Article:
10.2 Political Parties Today

Learning Objectives

After reading this section, you should be able to answer the following questions:

  1. What are the characteristics of modern-day American political parties?
  2. What are political party platforms?

Political parties play an important role in politics today. Whereas observers like the Washington Post’s David Broder could write a book in 1972 with the title The Party’s Over, such eulogies were premature. Compared to the 1970s, party organizations today are larger, farther reaching, and better financed. Relations among party officials in Washington and the states have improved dramatically. Voters are still more likely to cast their votes along partisan lines than independently.

American political parties have a number of distinctive characteristics. The two major political parties have been dominant for a long period of time. The parties are permeable, meaning that people are able to join or leave the party ranks freely. The two major parties are ideologically ambiguous in that they are umbrella organizations that can accommodate people representing a broad spectrum of interests.

Two-Party Domination

A two-party system is one in which nearly all elected offices are held by candidates associated with the two parties that are able to garner the vast majority of votes. The Republican Party and the Democratic Party are the major parties that have monopolized American politics since the early 1850s (Chambers & Burnham, 1975). A major party runs candidates for local, state, and federal offices in a majority of states and holds one of the two largest blocs of seats in the US Congress (Rovenstone, Behr, & Lazarus, 2000).

Many people consider the two-party system as a uniquely American phenomenon. Some scholars argue that this acceptance of the two-party norm is a result of Americans’ aversion to radical politics and their desire to maintain a stable democratic political system (Rossiter, 1960). Having too many parties can destabilize the system by confusing voters and allowing parties who take extreme ideological positions to become prominent in government, much like Madison feared at the founding.

Ideological Ambiguity

Rather than assuming strong, polarizing ideological alignments, the two major parties represent the core values of American culture that favor centrist positions inherent in the liberal tradition of liberty, democracy, and equal opportunity (Gerring, 1998). These values appeal to the majority of Americans, and political parties can advocate them without losing followers.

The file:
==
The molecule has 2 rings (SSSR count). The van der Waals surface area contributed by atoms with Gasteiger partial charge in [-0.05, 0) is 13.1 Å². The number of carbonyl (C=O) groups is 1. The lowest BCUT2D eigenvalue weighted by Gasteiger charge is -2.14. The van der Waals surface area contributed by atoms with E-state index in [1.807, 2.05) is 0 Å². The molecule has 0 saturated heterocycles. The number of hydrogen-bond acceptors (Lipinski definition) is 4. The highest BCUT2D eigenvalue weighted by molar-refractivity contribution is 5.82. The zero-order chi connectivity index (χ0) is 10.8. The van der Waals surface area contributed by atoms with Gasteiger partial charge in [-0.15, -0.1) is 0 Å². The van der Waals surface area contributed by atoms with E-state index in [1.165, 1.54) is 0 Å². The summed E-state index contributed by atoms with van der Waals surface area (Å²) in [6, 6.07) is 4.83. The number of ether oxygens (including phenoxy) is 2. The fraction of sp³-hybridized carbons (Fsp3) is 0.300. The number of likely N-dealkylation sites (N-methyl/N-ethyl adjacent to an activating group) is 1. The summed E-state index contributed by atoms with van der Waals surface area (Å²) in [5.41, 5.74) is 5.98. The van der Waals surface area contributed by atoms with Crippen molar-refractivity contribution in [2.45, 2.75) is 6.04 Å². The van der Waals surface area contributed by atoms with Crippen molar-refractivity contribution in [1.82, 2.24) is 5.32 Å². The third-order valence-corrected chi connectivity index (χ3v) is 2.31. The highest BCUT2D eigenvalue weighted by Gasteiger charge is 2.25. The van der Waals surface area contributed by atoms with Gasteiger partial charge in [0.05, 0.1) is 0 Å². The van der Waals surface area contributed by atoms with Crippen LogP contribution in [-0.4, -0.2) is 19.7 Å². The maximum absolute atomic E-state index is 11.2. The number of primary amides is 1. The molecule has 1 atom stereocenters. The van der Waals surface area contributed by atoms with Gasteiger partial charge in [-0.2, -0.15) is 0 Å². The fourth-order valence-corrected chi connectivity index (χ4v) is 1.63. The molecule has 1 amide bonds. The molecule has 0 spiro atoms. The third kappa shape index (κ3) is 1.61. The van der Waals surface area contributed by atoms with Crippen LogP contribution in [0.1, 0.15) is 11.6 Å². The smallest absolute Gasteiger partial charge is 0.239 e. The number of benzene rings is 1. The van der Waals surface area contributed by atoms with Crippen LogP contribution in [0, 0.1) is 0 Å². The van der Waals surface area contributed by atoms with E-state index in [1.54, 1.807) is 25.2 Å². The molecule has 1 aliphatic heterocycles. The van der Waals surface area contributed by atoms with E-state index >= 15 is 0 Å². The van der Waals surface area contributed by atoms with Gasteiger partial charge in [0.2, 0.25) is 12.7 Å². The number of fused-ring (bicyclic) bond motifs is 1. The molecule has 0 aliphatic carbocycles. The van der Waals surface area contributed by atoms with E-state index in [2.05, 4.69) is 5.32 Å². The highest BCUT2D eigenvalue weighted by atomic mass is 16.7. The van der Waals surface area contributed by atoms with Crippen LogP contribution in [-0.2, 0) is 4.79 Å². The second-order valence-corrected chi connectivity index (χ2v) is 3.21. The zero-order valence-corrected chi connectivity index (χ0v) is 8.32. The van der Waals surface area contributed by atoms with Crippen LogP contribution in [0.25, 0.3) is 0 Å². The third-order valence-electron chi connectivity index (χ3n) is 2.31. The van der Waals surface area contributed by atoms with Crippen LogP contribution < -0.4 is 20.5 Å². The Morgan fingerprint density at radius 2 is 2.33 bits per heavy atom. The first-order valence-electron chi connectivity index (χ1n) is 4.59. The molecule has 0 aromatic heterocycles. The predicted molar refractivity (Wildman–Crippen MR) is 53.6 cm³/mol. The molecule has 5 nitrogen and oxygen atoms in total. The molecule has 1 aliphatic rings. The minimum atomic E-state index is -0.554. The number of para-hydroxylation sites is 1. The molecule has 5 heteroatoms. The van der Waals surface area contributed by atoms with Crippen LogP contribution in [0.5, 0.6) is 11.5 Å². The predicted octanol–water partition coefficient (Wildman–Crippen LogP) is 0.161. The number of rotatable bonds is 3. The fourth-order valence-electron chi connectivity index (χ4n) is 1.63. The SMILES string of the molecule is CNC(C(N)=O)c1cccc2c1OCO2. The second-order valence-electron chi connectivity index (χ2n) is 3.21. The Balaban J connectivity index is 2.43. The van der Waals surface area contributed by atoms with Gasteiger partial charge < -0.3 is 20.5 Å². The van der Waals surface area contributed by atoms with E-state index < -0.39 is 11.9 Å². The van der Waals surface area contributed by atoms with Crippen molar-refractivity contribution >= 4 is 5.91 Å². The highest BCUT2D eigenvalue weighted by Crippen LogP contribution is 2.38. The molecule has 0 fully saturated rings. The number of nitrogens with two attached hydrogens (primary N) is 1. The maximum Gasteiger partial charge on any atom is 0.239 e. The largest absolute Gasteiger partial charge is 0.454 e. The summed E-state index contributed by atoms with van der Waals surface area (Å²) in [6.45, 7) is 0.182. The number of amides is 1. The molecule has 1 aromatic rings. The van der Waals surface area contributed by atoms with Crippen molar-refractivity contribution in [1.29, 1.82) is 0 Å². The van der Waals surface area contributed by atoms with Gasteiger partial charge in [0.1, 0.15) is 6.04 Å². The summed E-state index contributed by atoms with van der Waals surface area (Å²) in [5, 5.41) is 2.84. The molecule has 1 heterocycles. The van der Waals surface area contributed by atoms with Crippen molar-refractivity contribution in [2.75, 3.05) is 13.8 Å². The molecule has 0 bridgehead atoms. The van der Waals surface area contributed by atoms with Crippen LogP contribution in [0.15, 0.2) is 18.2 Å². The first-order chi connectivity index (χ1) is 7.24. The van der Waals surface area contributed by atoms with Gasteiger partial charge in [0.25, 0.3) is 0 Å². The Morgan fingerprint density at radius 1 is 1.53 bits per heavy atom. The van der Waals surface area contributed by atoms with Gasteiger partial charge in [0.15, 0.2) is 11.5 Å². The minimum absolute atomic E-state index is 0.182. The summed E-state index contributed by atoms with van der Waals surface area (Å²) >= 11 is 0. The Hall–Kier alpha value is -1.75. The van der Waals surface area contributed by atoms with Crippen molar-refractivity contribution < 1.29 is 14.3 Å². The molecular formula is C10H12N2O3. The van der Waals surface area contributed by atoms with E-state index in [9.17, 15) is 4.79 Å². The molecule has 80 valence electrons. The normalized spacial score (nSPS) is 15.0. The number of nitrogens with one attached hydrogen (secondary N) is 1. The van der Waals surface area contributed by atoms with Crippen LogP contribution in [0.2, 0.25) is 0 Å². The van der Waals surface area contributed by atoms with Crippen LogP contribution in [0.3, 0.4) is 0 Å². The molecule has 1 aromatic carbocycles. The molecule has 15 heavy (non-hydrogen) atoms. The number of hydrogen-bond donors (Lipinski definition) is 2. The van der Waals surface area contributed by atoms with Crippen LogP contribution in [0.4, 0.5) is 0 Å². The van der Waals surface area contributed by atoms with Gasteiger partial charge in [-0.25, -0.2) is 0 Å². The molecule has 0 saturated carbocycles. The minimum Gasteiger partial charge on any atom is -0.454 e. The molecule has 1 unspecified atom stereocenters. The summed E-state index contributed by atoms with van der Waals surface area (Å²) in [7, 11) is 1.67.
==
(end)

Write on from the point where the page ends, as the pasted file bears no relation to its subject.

Former Democratic Speaker of the House Thomas P. “Tip” O’Neill was fond of saying, “In any other country, the Democratic Party would be five parties” (Clymer, 2003). O’Neill was referring to the fact that the Democratic Party has no clear ideological identity and instead accommodates interests from across the liberal-conservative spectrum. Groups who both favor and oppose gun control can find a home in the Democratic Party. The Democratic Party is loosely associated with a liberal attitude toward politics, which proposes that government should take a more active role in regulating the economy, provide a social safety net, and ensure equality in society through programs like affirmative action.

Similar things have been said about the Republican Party (Pomper, 1992), although the Republicans have a more unified message than the Democrats. The Republican agenda favors capitalism and limited government intervention in people’s lives. The Republican Party’s base includes fewer disparate groups than the Democratic base. The Republican Party is associated with a conservative outlook that advocates limited government intervention in society and a free-market economic system.

Party Platforms

Rather than developing distinct ideological positions, parties develop policy platforms. Policy platforms are plans outlining party positions on issues and the actions leaders will take to implement them if elected (Epstein, 1986; Pomper, 1992). Parties frequently assume middle-of-the-road positions or waffle on issues to avoid alienating potential supporters (Downs, 1957). For example, party platforms may oppose abortion—except in cases of rape or incest (Green & Herrnson, 2002).

Some scholars contend that American parties have become more ideologically distinct over the last three decades. Party leaders are expressing polarized opinions on issues, especially at the national level. These differences can be seen in the highly partisan debate over the health-care system. Democrats in Congress support government involvement in the health-care system and worked to pass the Patient Protection and Affordable Care Act endorsed by President Obama in 2010. Republicans sought to repeal the act in 2011, arguing that it would cost people their jobs.